Pulse: Will Co. judge clears air on wife’s union ties
April 22, 2012 9:40PM
Rep. John Cavaletto (from left), Bill Haller and Rep. Tom Cross pose in the Illinois House after a Cross resolution honoring Haller's career as a Major League umpire was approved. | submitted photo
Updated: May 24, 2012 8:08AM
On Friday, someone left a Warehouse Workers for Justice (WWJ) flier on Judge Edward Burmila’s courtroom desk. The flier seemed to be an attempt to organize Will County warehouse workers, Burmila said during open court. Before he handled a warehouse workers case involving theft charges, he disclosed that his wife had been a vice president with the United Food and Commercial Workers union.
“I want the record to be clear,” Burmila said.
Case heats up
Attorney Cosmo Tedone, who is representing four warehouse workers charged with theft, said he had no qualms about Burmila’s impartially.
But he does have qualms about the charges.
“There’s not enough information on the theft charges to prepare a defense,” he said.
Elwood police say Priscilla Marshall and three others were involved in a theft ring at Partners Warehouse. WWJ leaders say the theft charges were retaliation for reports Marshall filed in 2010 about sexual harassment and abuse in the warehouse. The next court date is June 5.
The commuting GM
John Dittrich as of Friday was still listed as general manager on the Joliet Slammers’ Website, but he’s not.
Dittrich said he remains a vice president with the Slammers but works with the team part time. He has taken on a new general job with the Springfield Sliders, a summer collegiate league team in the state capital.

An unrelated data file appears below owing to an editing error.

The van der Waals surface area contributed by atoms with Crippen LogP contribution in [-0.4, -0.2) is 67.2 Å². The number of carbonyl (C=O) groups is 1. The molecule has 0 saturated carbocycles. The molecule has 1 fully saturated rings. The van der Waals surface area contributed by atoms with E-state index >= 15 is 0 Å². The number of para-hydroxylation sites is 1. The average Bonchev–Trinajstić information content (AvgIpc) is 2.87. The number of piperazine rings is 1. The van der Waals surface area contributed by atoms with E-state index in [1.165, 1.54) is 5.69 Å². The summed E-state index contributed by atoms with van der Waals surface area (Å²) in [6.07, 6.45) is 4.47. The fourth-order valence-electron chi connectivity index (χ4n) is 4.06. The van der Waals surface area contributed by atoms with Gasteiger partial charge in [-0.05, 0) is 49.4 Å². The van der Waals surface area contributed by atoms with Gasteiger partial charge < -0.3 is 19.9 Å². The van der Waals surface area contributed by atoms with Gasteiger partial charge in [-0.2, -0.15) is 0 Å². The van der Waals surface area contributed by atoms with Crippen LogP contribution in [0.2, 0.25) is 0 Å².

“At the end of last season I stepped down as GM (with the Slammers),” Dittrich said. “I’m surprised they didn’t take it off the Website.”
The Website, however, is correct in listing Dittrich’s wife Lois as a full-time member of the front office staff. Dittrich said he is commuting to Springfield and is at Silver Cross Field about one day a week.
Hail to Bill Haller
State Rep. Tom Cross, R-Oswego, last week passed a House resolution honoring the 20-year career of Will County native Bill Haller as a Major League Baseball umpire.
“Today I am proud to extend very heartfelt congratulations to Bill Haller, a man who not only became renowned as ‘that legendary major league umpire’ throughout a 20-year career in the majors, but also proudly defended our country in Korea,” said Cross.
Haller was born Feb. 28, 1935, in Joliet and raised in Fairmont. After two years in the Army, he spent four years in the minor leagues before beginning a 20-year career as a major league umpire in the American League in 1962.
‘A very nice place’
The Joliet City Council came close to denying zoning for the 360 Resale store that opened April 13 but didn’t.
“We should be happy they stuck it out,” Joliet Mayor Thomas Giarrante said at last week’s city council meeting.
Giarrante joined 360 Resale owners for their grand opening and described it as “a very nice place.”
Cindy Wojdyla Cain, Bob Okon and Matt Cappellini contributed to Pulse.